“There’s always a moment when you start to fall out of love, whether it’s with a person or an idea or a cause, even if it’s one you only narrate to yourself years after the event: a tiny thing, a wrong word, a false note, which means that things can never be quite the same again.” -Douglas Adams
Our lives are narratives. While we often convince ourselves that we see objective truth, in fact everything around us is nuanced and influenced by the narratives we carry and continue to develop. True learning is the willingness to break those narratives to see what lies beyond, to boldly accept that much of what we know to be “true” may in fact be nothing more than stories we have been told or that we have told ourselves.
Kevin Blythe Sampson has just returned from Italy where he taught at a conference of international activists for three weeks alongside colleagues from around the world. During his time there, Blythe collected materials to build a piece of art that he left for the town. The town in which he stayed is largely abandoned which allowed him to go house-to-house collecting materials such as furniture. From his findings, he created a piece titled Time is on my Side after the Rolling Stones song. His work was a nod to the ancient town and the old objects he was able to accumulate. To hear more about Kevin Blythe Sampson’s work, history and some of the residencies he has been a part of, listen to the complete interview.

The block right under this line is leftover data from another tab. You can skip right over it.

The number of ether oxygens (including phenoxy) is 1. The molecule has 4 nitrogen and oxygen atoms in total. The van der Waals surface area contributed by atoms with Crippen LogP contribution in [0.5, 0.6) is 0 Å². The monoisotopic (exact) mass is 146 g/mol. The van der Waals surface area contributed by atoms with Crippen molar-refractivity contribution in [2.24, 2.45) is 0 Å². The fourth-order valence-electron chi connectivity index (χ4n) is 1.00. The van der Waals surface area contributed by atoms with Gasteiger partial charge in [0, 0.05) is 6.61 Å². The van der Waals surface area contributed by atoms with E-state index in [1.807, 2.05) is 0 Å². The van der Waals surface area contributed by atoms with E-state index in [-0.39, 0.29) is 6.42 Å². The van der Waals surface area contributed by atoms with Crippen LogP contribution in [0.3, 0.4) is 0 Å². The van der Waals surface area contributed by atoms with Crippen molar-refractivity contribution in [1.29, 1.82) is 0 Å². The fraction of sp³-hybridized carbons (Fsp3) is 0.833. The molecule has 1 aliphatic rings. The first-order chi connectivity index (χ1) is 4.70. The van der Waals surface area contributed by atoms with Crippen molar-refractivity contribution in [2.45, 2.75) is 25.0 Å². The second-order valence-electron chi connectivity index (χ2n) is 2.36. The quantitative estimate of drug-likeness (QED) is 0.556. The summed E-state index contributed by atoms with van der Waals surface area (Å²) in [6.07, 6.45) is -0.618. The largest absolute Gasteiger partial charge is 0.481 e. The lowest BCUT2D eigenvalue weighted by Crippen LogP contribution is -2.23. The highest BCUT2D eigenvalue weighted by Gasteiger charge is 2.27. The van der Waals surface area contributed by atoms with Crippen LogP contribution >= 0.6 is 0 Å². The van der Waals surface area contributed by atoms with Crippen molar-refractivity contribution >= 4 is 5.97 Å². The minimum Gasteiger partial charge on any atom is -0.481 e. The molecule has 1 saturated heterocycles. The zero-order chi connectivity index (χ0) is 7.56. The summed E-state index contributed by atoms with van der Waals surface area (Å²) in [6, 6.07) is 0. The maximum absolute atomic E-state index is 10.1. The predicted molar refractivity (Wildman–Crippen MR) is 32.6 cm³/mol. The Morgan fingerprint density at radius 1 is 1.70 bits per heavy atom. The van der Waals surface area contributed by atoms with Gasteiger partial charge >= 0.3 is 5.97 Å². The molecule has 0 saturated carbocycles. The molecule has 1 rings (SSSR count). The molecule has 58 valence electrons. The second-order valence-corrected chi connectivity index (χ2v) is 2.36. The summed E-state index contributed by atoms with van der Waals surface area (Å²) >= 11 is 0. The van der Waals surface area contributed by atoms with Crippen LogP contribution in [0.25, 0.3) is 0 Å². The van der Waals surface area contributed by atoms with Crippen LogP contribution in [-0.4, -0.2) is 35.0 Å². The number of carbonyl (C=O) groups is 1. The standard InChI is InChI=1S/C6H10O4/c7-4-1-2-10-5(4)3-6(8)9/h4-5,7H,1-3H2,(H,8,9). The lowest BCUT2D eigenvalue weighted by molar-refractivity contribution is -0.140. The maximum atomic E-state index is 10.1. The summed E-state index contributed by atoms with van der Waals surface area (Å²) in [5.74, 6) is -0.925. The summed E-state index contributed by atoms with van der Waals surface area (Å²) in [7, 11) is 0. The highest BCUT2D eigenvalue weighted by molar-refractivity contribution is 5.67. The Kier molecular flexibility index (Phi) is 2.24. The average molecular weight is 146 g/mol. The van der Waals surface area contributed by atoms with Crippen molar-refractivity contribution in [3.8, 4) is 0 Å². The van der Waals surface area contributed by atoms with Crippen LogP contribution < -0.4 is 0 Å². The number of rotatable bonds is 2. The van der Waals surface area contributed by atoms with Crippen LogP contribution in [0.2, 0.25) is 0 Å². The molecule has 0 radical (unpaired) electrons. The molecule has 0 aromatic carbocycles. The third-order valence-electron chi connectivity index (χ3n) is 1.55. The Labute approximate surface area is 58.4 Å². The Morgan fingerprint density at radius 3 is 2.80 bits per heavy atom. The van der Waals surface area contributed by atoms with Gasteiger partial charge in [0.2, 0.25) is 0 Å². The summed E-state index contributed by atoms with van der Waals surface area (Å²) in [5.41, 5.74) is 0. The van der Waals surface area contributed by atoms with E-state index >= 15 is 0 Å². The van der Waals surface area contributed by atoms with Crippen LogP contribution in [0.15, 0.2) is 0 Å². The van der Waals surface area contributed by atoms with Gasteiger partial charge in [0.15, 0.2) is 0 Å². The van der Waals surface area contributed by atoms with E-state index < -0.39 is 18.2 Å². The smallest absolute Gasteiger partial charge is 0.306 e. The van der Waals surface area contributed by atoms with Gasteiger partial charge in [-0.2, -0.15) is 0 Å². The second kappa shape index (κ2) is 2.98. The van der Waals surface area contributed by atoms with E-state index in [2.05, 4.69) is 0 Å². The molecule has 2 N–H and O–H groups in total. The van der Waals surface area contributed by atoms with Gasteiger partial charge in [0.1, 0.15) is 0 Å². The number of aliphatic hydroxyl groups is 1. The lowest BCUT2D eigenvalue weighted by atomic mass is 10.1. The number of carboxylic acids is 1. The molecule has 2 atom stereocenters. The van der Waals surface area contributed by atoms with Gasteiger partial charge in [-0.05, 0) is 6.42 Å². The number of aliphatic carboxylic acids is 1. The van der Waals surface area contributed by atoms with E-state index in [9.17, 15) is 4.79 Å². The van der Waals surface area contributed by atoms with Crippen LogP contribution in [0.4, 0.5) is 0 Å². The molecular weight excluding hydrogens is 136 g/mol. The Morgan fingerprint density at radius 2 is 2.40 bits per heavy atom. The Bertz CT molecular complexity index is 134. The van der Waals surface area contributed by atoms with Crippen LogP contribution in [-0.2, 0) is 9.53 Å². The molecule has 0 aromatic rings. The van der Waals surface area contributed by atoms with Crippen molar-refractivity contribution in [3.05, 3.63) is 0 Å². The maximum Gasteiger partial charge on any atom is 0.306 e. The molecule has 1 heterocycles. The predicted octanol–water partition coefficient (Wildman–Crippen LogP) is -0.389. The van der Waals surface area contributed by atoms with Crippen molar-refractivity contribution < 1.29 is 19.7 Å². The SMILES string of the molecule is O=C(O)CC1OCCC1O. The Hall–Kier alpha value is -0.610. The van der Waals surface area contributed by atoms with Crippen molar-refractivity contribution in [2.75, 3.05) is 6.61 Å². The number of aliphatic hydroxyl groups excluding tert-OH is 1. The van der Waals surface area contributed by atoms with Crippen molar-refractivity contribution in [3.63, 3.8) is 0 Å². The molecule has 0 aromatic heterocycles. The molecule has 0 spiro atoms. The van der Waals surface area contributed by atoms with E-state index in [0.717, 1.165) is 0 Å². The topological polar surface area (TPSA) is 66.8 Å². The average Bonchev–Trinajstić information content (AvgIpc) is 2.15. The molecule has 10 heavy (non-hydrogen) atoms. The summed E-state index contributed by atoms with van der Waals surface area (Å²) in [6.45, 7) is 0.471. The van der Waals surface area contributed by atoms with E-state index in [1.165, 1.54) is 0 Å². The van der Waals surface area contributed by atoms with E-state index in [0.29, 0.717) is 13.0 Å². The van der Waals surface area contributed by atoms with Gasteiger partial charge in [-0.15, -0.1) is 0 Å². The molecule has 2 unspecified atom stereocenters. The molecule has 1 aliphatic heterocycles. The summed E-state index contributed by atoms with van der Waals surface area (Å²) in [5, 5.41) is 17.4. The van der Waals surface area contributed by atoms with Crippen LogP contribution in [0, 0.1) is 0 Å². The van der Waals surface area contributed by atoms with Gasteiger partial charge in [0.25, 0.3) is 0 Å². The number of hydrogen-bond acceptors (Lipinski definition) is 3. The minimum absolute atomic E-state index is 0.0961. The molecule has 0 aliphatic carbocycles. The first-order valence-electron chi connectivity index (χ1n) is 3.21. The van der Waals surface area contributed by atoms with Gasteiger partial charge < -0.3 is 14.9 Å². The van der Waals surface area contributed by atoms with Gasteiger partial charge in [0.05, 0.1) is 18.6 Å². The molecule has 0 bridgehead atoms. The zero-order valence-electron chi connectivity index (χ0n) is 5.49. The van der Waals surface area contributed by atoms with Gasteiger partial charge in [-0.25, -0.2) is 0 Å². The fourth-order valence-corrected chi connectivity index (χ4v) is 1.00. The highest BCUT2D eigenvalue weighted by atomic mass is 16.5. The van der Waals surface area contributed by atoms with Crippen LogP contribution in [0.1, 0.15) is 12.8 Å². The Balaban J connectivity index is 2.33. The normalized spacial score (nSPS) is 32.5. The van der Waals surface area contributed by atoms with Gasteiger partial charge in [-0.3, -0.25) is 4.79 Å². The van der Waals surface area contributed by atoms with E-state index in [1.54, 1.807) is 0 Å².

Jeremiah Ariaz lives and works in Louisiana where he is presently exhibiting a body of work titled Louisiana Trail Riders documenting Creole trail riding clubs. These riders were some of the first “cowboy culture” in the U.S. and exist to this day. More broadly, Ariaz’s work examines tropes of the American West, questioning things that are thought to be understood about American culture and shedding light on alternative narratives. To hear more about Jeremiah Ariaz’s work and the Creole trail riding culture, listen to the complete interview.
A Few Words to Keep in your Pocket:
Each and every one of us carries with us myriad narratives. What are some of yours?
Books to Read
What are you reading? Add your titles to our reading list here. Kevin Blythe Sampson is reading Athanasius Kirthcer’s Theatre of the World by Joscelyn Godwin. Jeremiah Ariaz is reading Unfathomable City: A New Orleans Atlas by Rebecca Solnit.
he Loewe Craft Prize is accepting entries from artists (in their own words) “whose artistic vision and will to innovate set new standards for the future of craft.” The winner receives a prize of 50,000 euros. Winning and shortlisted works are exhibited and featured in a catalog in Paris, 2020. For full details and to enter, visit the website. Deadline is October 30.
Weekly Edited Grant and Residency Deadlines – review the list here.
Brainard Carey is an author, artist and educator. He is the director of Praxis Center for Aesthetics. He has written six books for artists; Making it in the Art World, New Markets for Artists, The Art World Demystified, Fund Your Dreams Like a Creative Genius, Sell Online Like a Creative Genius and Succeed with Social Media Like a Creative Genius.